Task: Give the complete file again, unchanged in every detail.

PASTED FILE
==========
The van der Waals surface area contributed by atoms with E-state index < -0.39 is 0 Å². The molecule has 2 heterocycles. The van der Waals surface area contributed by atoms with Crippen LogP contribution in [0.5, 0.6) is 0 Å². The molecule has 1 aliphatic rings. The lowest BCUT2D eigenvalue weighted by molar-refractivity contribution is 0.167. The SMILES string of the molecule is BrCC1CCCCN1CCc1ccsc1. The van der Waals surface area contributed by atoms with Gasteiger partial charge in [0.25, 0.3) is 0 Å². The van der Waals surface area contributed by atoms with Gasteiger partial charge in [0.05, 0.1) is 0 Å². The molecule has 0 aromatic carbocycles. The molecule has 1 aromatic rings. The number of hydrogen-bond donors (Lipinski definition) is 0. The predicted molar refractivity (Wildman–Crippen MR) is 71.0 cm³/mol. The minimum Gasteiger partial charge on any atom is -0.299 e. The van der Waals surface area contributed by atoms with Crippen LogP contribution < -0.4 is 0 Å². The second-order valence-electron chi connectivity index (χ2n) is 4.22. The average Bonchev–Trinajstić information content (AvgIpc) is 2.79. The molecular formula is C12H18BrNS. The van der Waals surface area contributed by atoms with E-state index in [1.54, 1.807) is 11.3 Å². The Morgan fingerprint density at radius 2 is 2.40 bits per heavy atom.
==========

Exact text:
The van der Waals surface area contributed by atoms with E-state index < -0.39 is 0 Å². The molecule has 2 heterocycles. The van der Waals surface area contributed by atoms with Crippen LogP contribution in [0.5, 0.6) is 0 Å². The molecule has 1 aliphatic rings. The lowest BCUT2D eigenvalue weighted by molar-refractivity contribution is 0.167. The SMILES string of the molecule is BrCC1CCCCN1CCc1ccsc1. The van der Waals surface area contributed by atoms with Gasteiger partial charge in [0.25, 0.3) is 0 Å². The van der Waals surface area contributed by atoms with Gasteiger partial charge in [0.05, 0.1) is 0 Å². The molecule has 0 aromatic carbocycles. The molecule has 1 aromatic rings. The number of hydrogen-bond donors (Lipinski definition) is 0. The predicted molar refractivity (Wildman–Crippen MR) is 71.0 cm³/mol. The minimum Gasteiger partial charge on any atom is -0.299 e. The van der Waals surface area contributed by atoms with Crippen LogP contribution < -0.4 is 0 Å². The second-order valence-electron chi connectivity index (χ2n) is 4.22. The average Bonchev–Trinajstić information content (AvgIpc) is 2.79. The molecular formula is C12H18BrNS. The van der Waals surface area contributed by atoms with E-state index in [1.54, 1.807) is 11.3 Å². The Morgan fingerprint density at radius 2 is 2.40 bits per heavy atom.